Posted by: tomciocco | March 16, 2014


When you really break it down, the Rhone wine region is so huge geographically as well as varied in terms of elevation and soil that it really should be re-thought and consequently re-classified. Red Northern Rhone regions are fairly cool in terms of climate. All of the growing zones there are situated on shale-y soils at fairly high altitudes, and are dominated by the Syrah grape, and can in some appellations include the aromatic white grapes like Viognier as well as Marsanne and Rousanne. The south is hotter and sunnier, dominated by a much flatter terrain with soils chock full of large alluvial stones whose blends can be composed of a couple of handfuls of different grape varieties in a fairly loose set of percentages allotted to each.

Then there are the actual legal classifications (moving from simplest to most prestigious): Cotes du Rhone, Cotes du Rhone Villages, Cotes du Rhone Villages that include the specific village name, and the Crus (like Hermitage in the North and Chateauneuf-du-Pape in the south.) In the glass these wines can and do range from flabby, boring plonk all the way to bottles of the most sublime nectar and of course everything in between.

So if many of the basic CdR are at best charmingly rustic and at worst just bulk jug wines, the Crus can range from very good but ultimately overpriced to drinks that can literally change your life. All of the best examples of all of these levels of wines have their uses at the table, but for me, the “sweet spot” in the Rhone is with the name-designated Village wines, and that’s what we’ve got up on the bench tonight in the form of the little known CdRV-Chusclan.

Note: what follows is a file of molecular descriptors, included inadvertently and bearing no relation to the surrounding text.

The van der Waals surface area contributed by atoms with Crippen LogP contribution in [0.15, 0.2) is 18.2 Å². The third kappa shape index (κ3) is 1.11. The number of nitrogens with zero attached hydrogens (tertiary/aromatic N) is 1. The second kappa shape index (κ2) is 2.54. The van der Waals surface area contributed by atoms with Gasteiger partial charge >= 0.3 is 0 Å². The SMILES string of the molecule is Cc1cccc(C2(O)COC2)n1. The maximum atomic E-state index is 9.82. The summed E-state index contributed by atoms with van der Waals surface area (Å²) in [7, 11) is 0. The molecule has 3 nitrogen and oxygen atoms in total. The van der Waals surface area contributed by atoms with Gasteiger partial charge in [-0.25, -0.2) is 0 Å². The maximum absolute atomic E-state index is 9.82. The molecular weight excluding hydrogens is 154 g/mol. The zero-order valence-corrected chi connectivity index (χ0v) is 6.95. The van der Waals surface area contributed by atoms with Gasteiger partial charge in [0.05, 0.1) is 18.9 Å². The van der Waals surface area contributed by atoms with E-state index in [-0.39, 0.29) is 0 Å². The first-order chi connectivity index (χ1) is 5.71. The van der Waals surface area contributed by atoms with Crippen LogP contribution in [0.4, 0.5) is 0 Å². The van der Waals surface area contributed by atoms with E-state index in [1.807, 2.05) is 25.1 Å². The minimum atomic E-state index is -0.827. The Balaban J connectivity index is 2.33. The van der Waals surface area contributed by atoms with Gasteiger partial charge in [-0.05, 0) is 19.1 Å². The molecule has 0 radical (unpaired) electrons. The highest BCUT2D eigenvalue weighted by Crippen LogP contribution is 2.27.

Chusclan is located just few clicks north of the ancient Papal city of Avignon on the right bank of the Rhone river on pebble-rich sandy clay soils underlaid by limestone and this particular one is made from a blend of Grenache, Syrah, Carignan, Counoise ans Mourvedre. This soil composition is the major contributor to the fruitiness for which Chusclan is known, and this five variety blend gives this wine a complexity typically only seen in Cru bottlings. And would that this area was better known than it is, but with only about 150 hectares of land under vine, there isn’t much to go around, but the region’s relative obscurity and production limitations are your gain – these named Village wines often represent the “knee in the curve” in terms of price to quality ratio, and Chusclan more often than not comes out at the top of that list. Keep your eyes peeled.

I matched this wine with a first course of bread rounds spread with a hash of tuna, egg, herbs and spices followed by a great classic from the Provencal kitchen, Daube (A complex beef stew with wine, mushrooms, olives, anchovies, orange rind, salt pork, herbs, etc.) alongside some flat egg noodles with boiled cubed potatoes.











Chateau Signac Cotes du Rhone Villages Chusclan Cuvee Tradition 2012

Medium deep crimson/garnet color. Quite complex nose of dried red currants, wild strawberries, plum, cloves, dried lilies, fresh mushrooms, burnt wood match and tomato leaf. The body of the wine is big and chunky with a dry, smooth tannic structure, and an overall balanced and cohesive character that displays flavors of cranberry, black cherry, grape fruit leather, mocha, black pepper, and walnut paste, all pervaded with a slightly salty minerality. Long, pleasantly bitter/tart finish.


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